Religion grew in human beings’ curiosity about life and death and in their fear of uncontrollable forces. These two aspects of humanity’s experience transformed into hope in the form of the desire for immortality or life after death, a loving creator who would watch over humans, and an ultimate meaning to life. Religions are the guardians and transmitters of the accumulated information that has been tested and winnowed through generations. They create worlds of confidence for people, bringing order to societies, often organizing hierarchies, and extending beyond the tribe and kin group to make communities that include all humanity. Religions establish codes of recognition and expected behaviour, even beyond the scope of ethics. They bring order to family relationships by making it possible to recognize who members are and why they are related. They provide hope for those who live in hostile environments by giving them the possibility of religious success.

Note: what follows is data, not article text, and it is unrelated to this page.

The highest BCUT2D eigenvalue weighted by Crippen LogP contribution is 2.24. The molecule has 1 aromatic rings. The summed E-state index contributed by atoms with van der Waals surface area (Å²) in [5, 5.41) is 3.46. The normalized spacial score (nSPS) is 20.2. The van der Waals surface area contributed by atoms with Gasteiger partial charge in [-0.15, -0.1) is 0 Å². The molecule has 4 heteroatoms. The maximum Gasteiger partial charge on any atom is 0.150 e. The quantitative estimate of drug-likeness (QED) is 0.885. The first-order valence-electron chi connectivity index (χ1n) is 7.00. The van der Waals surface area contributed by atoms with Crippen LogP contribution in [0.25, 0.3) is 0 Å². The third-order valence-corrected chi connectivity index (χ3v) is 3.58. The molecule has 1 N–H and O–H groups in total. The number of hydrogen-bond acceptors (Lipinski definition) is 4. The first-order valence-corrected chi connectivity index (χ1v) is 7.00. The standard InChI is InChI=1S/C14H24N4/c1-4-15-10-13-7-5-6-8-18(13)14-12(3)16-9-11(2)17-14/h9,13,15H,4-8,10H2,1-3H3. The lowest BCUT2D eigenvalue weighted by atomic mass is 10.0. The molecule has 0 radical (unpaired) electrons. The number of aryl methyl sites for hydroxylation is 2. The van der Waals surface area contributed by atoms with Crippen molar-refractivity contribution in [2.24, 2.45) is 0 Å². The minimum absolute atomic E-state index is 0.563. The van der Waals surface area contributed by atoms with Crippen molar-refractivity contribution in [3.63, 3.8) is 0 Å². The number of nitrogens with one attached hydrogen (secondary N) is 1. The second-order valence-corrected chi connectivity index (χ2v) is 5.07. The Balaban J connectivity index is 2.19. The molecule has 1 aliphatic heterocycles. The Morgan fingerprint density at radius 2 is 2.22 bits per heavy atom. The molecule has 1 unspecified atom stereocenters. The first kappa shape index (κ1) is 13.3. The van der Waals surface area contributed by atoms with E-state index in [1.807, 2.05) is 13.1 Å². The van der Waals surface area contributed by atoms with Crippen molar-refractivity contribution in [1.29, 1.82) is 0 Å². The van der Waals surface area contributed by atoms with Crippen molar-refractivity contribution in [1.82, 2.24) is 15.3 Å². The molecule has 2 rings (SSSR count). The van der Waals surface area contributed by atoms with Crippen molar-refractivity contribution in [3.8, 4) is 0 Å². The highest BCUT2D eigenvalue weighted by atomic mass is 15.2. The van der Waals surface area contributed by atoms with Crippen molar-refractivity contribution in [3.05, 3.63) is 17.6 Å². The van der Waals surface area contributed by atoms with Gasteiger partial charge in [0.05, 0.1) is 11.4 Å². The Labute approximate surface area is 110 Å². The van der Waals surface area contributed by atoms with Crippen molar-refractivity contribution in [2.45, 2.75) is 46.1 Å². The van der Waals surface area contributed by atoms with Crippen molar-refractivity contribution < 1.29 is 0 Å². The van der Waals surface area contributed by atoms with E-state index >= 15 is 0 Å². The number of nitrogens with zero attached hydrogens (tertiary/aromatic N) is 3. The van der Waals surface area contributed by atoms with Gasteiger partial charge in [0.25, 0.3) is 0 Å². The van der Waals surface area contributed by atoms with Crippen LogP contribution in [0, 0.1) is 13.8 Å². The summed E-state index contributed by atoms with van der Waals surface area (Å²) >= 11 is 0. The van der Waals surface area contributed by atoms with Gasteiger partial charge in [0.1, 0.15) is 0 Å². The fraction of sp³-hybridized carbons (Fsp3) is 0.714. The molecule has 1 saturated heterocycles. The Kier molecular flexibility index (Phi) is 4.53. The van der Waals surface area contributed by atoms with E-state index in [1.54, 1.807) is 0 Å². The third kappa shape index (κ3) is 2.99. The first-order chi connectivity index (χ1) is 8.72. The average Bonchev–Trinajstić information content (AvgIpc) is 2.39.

Religions also produce art and architecture, music, dance, drama, and poetry. They are the source and inspiration of most of humankind’s explorations of the cosmos that eventually issued into the natural sciences. And, most of all, they have been entertainment.
Realists take a broad view of the concept of religion, seeing it as a taxon of social structures that have existed without being conceptualized since prehistoric times. Social constructionists argue that the concept of religion is a Western invention and that the idea of defining the phenomenon of religious systems as such is biased.